Saudi Journal of Anaesthesia

: 2022  |  Volume : 16  |  Issue : 2  |  Page : 269--270

Calcitonin as an alternative in pain management- present status

Abhijit Nair 
 Department of Anaesthesiology, Ibra Hospital, Ministry of Health-Oman, P.O. Box 275, Ibra-414, Sultanate of Oman

Correspondence Address:
Abhijit Nair
Department of Anaesthesiology, Ibra Hospital, Ministry of Health-Oman, P.O. Box 275, Ibra-414
Sultanate of Oman

How to cite this article:
Nair A. Calcitonin as an alternative in pain management- present status.Saudi J Anaesth 2022;16:269-270

How to cite this URL:
Nair A. Calcitonin as an alternative in pain management- present status. Saudi J Anaesth [serial online] 2022 [cited 2022 Dec 9 ];16:269-270
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To the Editor,

Calcitonin (CT) is a 32-amino acid polypeptide released from the parafollicular C cells of the mammalian thyroid gland [Figure 1]. CT regulates calcium homeostasis in the body, especially during phases like growth, pregnancy, lactation, and menopause, where calcium is of utmost importance. Exogenous CT supplementation is indicated under certain conditions like osteoporotic fractures, pathological fractures, and Paget's disease. This was hypothesized due to an increase in bone mass with its use. US-FDA has approved the use of CT in hypercalcemia of malignancy, Paget's disease, and prevention of acute bone loss in immobilized patients.[1]{Figure 1}

CT supplementation is useful under several other conditions like lumbar spinal canal stenosis, diabetic neuropathy, phantom limb pain, trigeminal neuralgia, acute postoperative pain, reflex sympathetic dystrophy, migraine, metastatic pain, post-herpetic neuralgia, and complex regional pain syndrome after stroke all of which are off-label uses. This beneficial effect is not due to its effect on calcium homeostasis. Studies have shown that calcitonin could inhibit the signals associated with melastatin-8 and ankyrin-1 receptor, which possibly contributes to analgesia conferred by calcitonin in peripheral neuropathy.[2]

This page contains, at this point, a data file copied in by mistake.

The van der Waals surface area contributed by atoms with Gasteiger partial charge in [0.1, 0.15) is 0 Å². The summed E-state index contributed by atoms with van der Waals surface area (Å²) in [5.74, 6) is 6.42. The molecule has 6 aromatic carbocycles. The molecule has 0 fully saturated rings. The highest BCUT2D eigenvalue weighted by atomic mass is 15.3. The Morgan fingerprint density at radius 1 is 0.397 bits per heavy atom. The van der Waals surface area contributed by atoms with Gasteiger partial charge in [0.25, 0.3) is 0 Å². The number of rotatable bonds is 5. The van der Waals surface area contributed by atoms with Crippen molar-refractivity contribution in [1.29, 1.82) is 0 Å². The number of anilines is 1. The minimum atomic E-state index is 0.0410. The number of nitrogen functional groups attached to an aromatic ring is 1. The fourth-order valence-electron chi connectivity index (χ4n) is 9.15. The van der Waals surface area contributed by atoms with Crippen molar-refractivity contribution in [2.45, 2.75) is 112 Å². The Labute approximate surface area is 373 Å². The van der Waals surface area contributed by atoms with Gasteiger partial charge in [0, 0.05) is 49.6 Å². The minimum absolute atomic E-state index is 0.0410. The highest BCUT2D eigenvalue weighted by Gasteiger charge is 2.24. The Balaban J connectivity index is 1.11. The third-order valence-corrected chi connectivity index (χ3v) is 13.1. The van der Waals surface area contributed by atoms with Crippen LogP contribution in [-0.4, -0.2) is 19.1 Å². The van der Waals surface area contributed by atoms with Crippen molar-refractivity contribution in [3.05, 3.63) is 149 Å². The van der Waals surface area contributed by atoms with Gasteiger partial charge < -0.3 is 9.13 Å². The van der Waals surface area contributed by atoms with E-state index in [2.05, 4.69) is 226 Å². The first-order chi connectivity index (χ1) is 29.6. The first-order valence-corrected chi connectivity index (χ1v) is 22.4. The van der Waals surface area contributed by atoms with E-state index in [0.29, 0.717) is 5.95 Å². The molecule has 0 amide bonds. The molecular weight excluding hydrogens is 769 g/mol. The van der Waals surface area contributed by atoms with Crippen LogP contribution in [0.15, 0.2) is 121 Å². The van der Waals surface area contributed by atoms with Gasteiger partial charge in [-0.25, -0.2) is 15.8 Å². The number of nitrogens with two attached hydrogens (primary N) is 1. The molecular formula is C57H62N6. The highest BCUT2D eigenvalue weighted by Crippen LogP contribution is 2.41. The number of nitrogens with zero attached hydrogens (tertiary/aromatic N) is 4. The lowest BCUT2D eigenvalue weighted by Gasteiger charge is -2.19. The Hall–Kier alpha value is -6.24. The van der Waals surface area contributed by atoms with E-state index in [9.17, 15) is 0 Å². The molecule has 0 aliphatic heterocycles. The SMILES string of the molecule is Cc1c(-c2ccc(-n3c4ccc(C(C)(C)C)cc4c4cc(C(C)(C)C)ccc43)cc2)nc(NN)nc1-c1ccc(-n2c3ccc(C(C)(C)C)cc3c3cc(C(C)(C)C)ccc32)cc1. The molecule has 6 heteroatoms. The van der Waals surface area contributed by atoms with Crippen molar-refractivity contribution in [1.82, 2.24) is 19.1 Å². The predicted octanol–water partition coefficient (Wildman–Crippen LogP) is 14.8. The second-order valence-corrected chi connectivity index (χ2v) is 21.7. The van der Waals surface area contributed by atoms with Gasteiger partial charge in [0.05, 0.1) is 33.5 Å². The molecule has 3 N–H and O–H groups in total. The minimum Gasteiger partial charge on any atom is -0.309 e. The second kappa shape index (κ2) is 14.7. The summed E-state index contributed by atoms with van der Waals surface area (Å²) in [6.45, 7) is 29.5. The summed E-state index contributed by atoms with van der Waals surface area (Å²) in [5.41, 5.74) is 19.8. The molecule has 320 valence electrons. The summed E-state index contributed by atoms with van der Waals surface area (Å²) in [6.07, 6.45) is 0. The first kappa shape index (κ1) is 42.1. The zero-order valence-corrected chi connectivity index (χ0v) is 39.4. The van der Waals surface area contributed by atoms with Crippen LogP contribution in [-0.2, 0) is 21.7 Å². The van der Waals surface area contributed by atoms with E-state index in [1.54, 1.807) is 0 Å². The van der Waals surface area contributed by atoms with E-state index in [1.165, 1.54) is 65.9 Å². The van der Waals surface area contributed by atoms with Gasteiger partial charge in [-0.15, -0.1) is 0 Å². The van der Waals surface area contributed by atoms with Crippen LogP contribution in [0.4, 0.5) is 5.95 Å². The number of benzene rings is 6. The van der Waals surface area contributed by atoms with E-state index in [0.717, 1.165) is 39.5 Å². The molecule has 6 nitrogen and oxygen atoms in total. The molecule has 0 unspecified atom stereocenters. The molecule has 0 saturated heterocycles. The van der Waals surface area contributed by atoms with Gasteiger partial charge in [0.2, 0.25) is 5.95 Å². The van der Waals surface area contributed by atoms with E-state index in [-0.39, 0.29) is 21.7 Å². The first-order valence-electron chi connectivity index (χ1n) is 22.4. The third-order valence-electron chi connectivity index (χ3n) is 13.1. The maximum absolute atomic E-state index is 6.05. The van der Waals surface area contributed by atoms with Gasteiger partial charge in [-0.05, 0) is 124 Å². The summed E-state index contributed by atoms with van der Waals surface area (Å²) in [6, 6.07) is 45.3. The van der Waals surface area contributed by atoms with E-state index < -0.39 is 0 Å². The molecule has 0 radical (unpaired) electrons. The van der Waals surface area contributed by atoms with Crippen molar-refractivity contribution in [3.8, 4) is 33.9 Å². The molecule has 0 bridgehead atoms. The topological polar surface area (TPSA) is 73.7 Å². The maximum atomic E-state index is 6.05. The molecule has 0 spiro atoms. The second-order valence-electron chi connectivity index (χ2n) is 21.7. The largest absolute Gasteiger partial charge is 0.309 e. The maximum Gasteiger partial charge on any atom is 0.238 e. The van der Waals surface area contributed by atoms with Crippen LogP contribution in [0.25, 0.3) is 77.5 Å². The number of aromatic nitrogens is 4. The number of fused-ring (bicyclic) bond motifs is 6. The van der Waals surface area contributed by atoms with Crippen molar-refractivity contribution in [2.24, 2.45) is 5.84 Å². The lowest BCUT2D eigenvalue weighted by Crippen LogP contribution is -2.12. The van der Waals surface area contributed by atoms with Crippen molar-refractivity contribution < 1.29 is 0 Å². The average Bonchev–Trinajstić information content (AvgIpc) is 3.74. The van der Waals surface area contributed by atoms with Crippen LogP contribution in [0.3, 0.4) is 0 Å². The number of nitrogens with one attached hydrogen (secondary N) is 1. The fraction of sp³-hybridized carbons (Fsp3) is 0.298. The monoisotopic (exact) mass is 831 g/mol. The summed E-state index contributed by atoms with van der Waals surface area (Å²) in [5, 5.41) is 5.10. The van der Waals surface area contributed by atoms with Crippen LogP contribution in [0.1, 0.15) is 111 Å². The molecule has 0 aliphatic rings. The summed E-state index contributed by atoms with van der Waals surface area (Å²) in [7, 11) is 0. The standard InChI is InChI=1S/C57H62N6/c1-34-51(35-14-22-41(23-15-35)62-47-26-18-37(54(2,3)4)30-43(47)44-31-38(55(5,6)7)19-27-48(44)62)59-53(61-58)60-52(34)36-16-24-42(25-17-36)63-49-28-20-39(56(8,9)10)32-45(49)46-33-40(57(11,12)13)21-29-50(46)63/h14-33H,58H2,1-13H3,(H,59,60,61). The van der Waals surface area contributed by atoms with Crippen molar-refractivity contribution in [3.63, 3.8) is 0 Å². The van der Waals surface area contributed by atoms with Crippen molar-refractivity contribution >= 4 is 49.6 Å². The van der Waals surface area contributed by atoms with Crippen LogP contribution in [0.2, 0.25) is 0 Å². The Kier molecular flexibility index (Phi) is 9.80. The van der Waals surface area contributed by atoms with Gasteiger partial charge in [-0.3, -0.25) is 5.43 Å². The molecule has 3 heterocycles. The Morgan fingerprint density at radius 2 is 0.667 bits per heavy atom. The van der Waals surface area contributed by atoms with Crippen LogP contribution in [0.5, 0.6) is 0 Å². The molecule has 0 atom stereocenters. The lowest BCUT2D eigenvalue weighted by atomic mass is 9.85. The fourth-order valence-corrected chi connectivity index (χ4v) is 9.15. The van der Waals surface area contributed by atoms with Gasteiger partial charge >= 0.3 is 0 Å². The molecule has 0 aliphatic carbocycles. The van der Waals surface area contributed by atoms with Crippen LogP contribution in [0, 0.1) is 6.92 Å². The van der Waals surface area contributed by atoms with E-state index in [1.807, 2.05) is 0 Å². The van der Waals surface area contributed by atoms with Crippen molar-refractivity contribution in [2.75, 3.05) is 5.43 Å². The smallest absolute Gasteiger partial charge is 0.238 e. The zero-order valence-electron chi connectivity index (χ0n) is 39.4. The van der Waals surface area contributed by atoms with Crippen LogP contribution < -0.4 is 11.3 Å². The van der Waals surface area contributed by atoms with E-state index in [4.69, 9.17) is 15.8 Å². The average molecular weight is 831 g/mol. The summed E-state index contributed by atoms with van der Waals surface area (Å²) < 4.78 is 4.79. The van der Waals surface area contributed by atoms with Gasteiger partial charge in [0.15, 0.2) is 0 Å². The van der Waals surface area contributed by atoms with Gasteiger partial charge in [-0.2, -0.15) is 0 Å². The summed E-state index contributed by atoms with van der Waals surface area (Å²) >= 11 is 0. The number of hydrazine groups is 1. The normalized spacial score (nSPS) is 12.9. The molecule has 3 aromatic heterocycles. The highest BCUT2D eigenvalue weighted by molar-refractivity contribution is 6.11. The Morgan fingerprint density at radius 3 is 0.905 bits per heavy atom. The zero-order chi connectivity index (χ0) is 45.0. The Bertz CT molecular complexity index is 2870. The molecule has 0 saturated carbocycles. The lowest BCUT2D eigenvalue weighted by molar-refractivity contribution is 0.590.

In a study where salmon CT nasal spray was used successfully in patients suffering from migraine, the authors hypothesized that the pain relief conferred could be due to an increase in the amount of endorphin, adrenocorticotropic hormone, and corticosteroid hormones after CT administration.[3]

The other plausible yet unproven mechanisms of action of CT in analgesia are thromboxane and prostaglandin inhibition, dural mast cell stabilization, inhibition of c-fos expression and thus suppression of the activation of the trigeminovascular system, decreased transcription of the sodium channel in dorsal root ganglion neurons mediated by CT-dependent signal activated by nerve injuries, and to decrease serotonin transporters and increase the expression of the serotonin receptors of the thalamus. Most of the research papers are based on animal studies.[4],[5]

Gabopoulou et al.[6] investigated the efficacy of 100 IU epidural CT and compared it with local anesthetics and fentanyl epidurally. In this small sample size study, the authors concluded that epidural CT when combined with local anesthetic provided good quality analgesia, stable hemodynamics, with controlled blood sugars intraoperatively without an increase in intraoperative cortisol.

At present salmon CT (molecular formula: C145H240N44O48S2, [Figure 1]) is commercially available in an injectable form (subcutaneous), which is 100-200 IU/ml, as a nasal spray (200 IU/actuation). Efforts are being made to manufacture CT that can be administered orally which can be resistant to gastric acid and is well tolerated by patients. CT can be considered as a viable alternative in patients with chronic pain in whom non-steroidal anti-inflammatory drugs are contraindicated, opioids are not effective, and other lines of drugs have failed to provide satisfactory relief. Further studies need to be conducted to establish the efficacy of CT in acute pain by comparing it with routinely used analgesics.

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1Available from: [Last accessed on 2022 Feb 02].
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